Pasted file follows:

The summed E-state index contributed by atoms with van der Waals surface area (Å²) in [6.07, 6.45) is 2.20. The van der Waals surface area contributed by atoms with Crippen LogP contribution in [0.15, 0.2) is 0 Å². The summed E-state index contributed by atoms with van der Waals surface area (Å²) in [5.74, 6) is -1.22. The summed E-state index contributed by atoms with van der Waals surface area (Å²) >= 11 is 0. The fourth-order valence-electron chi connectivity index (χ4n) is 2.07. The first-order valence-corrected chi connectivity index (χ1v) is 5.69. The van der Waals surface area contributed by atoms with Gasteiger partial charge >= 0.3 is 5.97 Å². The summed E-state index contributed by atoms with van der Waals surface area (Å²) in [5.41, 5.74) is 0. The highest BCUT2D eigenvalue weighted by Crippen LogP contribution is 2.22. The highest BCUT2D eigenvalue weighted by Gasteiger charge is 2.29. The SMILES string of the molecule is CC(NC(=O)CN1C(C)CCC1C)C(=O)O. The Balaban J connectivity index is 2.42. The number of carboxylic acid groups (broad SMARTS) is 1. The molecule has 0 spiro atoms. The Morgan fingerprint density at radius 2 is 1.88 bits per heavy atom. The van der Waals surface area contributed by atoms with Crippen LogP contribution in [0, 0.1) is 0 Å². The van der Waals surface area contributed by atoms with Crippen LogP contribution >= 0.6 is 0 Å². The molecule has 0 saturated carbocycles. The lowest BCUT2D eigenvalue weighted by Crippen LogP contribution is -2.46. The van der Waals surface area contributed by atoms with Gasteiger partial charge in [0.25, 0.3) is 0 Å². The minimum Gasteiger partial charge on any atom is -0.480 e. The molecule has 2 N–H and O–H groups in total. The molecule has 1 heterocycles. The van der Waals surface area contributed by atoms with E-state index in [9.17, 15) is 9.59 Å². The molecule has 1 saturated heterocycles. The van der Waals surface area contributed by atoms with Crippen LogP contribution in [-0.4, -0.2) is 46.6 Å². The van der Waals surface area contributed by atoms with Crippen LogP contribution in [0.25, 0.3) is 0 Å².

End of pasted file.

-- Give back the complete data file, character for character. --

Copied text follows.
The summed E-state index contributed by atoms with van der Waals surface area (Å²) in [6.07, 6.45) is 2.20. The van der Waals surface area contributed by atoms with Crippen LogP contribution in [0.15, 0.2) is 0 Å². The summed E-state index contributed by atoms with van der Waals surface area (Å²) in [5.74, 6) is -1.22. The summed E-state index contributed by atoms with van der Waals surface area (Å²) >= 11 is 0. The fourth-order valence-electron chi connectivity index (χ4n) is 2.07. The first-order valence-corrected chi connectivity index (χ1v) is 5.69. The van der Waals surface area contributed by atoms with Gasteiger partial charge >= 0.3 is 5.97 Å². The summed E-state index contributed by atoms with van der Waals surface area (Å²) in [5.41, 5.74) is 0. The highest BCUT2D eigenvalue weighted by Crippen LogP contribution is 2.22. The highest BCUT2D eigenvalue weighted by Gasteiger charge is 2.29. The SMILES string of the molecule is CC(NC(=O)CN1C(C)CCC1C)C(=O)O. The Balaban J connectivity index is 2.42. The number of carboxylic acid groups (broad SMARTS) is 1. The molecule has 0 spiro atoms. The Morgan fingerprint density at radius 2 is 1.88 bits per heavy atom. The van der Waals surface area contributed by atoms with Crippen LogP contribution in [0, 0.1) is 0 Å². The van der Waals surface area contributed by atoms with Crippen LogP contribution >= 0.6 is 0 Å². The molecule has 0 saturated carbocycles. The lowest BCUT2D eigenvalue weighted by Crippen LogP contribution is -2.46. The van der Waals surface area contributed by atoms with Gasteiger partial charge in [0.25, 0.3) is 0 Å². The minimum Gasteiger partial charge on any atom is -0.480 e. The molecule has 2 N–H and O–H groups in total. The molecule has 1 heterocycles. The van der Waals surface area contributed by atoms with E-state index in [9.17, 15) is 9.59 Å². The molecule has 1 saturated heterocycles. The van der Waals surface area contributed by atoms with Crippen LogP contribution in [-0.4, -0.2) is 46.6 Å². The van der Waals surface area contributed by atoms with Crippen LogP contribution in [0.25, 0.3) is 0 Å².